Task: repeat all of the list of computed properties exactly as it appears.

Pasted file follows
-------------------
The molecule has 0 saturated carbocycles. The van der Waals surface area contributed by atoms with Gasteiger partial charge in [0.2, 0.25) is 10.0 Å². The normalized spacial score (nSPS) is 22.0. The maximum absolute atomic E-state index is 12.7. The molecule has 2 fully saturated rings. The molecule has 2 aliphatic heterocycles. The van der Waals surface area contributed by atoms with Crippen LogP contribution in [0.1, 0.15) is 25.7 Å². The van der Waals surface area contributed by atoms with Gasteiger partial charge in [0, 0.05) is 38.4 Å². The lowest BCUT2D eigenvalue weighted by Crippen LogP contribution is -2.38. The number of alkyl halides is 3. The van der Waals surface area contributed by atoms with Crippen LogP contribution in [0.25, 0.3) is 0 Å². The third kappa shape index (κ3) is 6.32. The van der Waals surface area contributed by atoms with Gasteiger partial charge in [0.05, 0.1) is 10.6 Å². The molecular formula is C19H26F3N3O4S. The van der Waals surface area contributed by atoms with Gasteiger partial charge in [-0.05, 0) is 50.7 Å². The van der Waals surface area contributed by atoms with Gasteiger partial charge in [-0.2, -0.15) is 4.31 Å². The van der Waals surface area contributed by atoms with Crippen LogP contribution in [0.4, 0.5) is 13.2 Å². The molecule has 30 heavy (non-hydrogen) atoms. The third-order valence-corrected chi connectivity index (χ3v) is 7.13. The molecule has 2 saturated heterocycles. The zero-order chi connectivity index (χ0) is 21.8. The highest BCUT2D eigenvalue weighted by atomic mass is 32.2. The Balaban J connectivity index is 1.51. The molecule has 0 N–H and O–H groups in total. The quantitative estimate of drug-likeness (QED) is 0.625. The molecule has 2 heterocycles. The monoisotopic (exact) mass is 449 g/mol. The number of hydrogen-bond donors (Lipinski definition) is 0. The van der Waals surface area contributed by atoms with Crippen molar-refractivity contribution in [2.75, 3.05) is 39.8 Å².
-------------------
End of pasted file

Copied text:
The molecule has 0 saturated carbocycles. The van der Waals surface area contributed by atoms with Gasteiger partial charge in [0.2, 0.25) is 10.0 Å². The normalized spacial score (nSPS) is 22.0. The maximum absolute atomic E-state index is 12.7. The molecule has 2 fully saturated rings. The molecule has 2 aliphatic heterocycles. The van der Waals surface area contributed by atoms with Crippen LogP contribution in [0.1, 0.15) is 25.7 Å². The van der Waals surface area contributed by atoms with Gasteiger partial charge in [0, 0.05) is 38.4 Å². The lowest BCUT2D eigenvalue weighted by Crippen LogP contribution is -2.38. The number of alkyl halides is 3. The van der Waals surface area contributed by atoms with Crippen LogP contribution in [0.25, 0.3) is 0 Å². The third kappa shape index (κ3) is 6.32. The van der Waals surface area contributed by atoms with Gasteiger partial charge in [0.05, 0.1) is 10.6 Å². The molecular formula is C19H26F3N3O4S. The van der Waals surface area contributed by atoms with Gasteiger partial charge in [-0.05, 0) is 50.7 Å². The van der Waals surface area contributed by atoms with Gasteiger partial charge in [-0.2, -0.15) is 4.31 Å². The van der Waals surface area contributed by atoms with Crippen LogP contribution in [0.4, 0.5) is 13.2 Å². The molecule has 30 heavy (non-hydrogen) atoms. The third-order valence-corrected chi connectivity index (χ3v) is 7.13. The molecule has 2 saturated heterocycles. The zero-order chi connectivity index (χ0) is 21.8. The highest BCUT2D eigenvalue weighted by atomic mass is 32.2. The Balaban J connectivity index is 1.51. The molecule has 0 N–H and O–H groups in total. The quantitative estimate of drug-likeness (QED) is 0.625. The molecule has 2 heterocycles. The monoisotopic (exact) mass is 449 g/mol. The number of hydrogen-bond donors (Lipinski definition) is 0. The van der Waals surface area contributed by atoms with Crippen molar-refractivity contribution in [2.75, 3.05) is 39.8 Å².